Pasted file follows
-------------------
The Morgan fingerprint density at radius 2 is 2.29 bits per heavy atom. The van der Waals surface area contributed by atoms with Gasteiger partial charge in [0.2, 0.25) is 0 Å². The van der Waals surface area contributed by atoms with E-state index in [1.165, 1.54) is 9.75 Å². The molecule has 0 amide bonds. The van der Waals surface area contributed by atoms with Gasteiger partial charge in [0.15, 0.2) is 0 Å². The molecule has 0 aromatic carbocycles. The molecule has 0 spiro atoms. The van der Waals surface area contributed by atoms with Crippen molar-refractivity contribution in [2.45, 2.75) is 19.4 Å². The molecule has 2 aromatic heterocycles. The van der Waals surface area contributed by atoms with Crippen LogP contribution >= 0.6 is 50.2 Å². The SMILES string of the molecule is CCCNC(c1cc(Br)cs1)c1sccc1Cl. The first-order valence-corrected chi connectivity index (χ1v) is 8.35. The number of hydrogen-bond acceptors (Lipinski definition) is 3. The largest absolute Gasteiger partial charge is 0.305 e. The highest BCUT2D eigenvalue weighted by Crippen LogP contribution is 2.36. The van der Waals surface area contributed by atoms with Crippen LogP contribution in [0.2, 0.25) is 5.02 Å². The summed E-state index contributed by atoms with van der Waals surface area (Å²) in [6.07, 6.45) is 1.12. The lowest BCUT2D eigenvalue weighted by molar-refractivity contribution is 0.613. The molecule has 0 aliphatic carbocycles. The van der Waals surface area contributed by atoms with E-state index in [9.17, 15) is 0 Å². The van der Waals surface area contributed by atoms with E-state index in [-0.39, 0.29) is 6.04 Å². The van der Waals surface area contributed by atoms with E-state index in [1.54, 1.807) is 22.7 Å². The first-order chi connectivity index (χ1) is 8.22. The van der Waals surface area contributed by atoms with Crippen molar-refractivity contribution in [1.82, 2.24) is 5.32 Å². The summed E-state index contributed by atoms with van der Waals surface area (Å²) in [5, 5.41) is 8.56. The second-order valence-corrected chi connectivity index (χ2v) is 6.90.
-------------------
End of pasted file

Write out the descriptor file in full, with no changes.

The Morgan fingerprint density at radius 2 is 2.29 bits per heavy atom. The van der Waals surface area contributed by atoms with Gasteiger partial charge in [0.2, 0.25) is 0 Å². The van der Waals surface area contributed by atoms with E-state index in [1.165, 1.54) is 9.75 Å². The molecule has 0 amide bonds. The van der Waals surface area contributed by atoms with Gasteiger partial charge in [0.15, 0.2) is 0 Å². The molecule has 0 aromatic carbocycles. The molecule has 0 spiro atoms. The van der Waals surface area contributed by atoms with Crippen molar-refractivity contribution in [2.45, 2.75) is 19.4 Å². The molecule has 2 aromatic heterocycles. The van der Waals surface area contributed by atoms with Crippen LogP contribution >= 0.6 is 50.2 Å². The SMILES string of the molecule is CCCNC(c1cc(Br)cs1)c1sccc1Cl. The first-order valence-corrected chi connectivity index (χ1v) is 8.35. The number of hydrogen-bond acceptors (Lipinski definition) is 3. The largest absolute Gasteiger partial charge is 0.305 e. The highest BCUT2D eigenvalue weighted by Crippen LogP contribution is 2.36. The van der Waals surface area contributed by atoms with Crippen LogP contribution in [0.2, 0.25) is 5.02 Å². The summed E-state index contributed by atoms with van der Waals surface area (Å²) in [6.07, 6.45) is 1.12. The lowest BCUT2D eigenvalue weighted by molar-refractivity contribution is 0.613. The molecule has 0 aliphatic carbocycles. The van der Waals surface area contributed by atoms with E-state index in [9.17, 15) is 0 Å². The van der Waals surface area contributed by atoms with E-state index in [-0.39, 0.29) is 6.04 Å². The van der Waals surface area contributed by atoms with E-state index in [1.54, 1.807) is 22.7 Å². The first-order chi connectivity index (χ1) is 8.22. The van der Waals surface area contributed by atoms with Crippen molar-refractivity contribution in [1.82, 2.24) is 5.32 Å². The summed E-state index contributed by atoms with van der Waals surface area (Å²) in [5, 5.41) is 8.56. The second-order valence-corrected chi connectivity index (χ2v) is 6.90.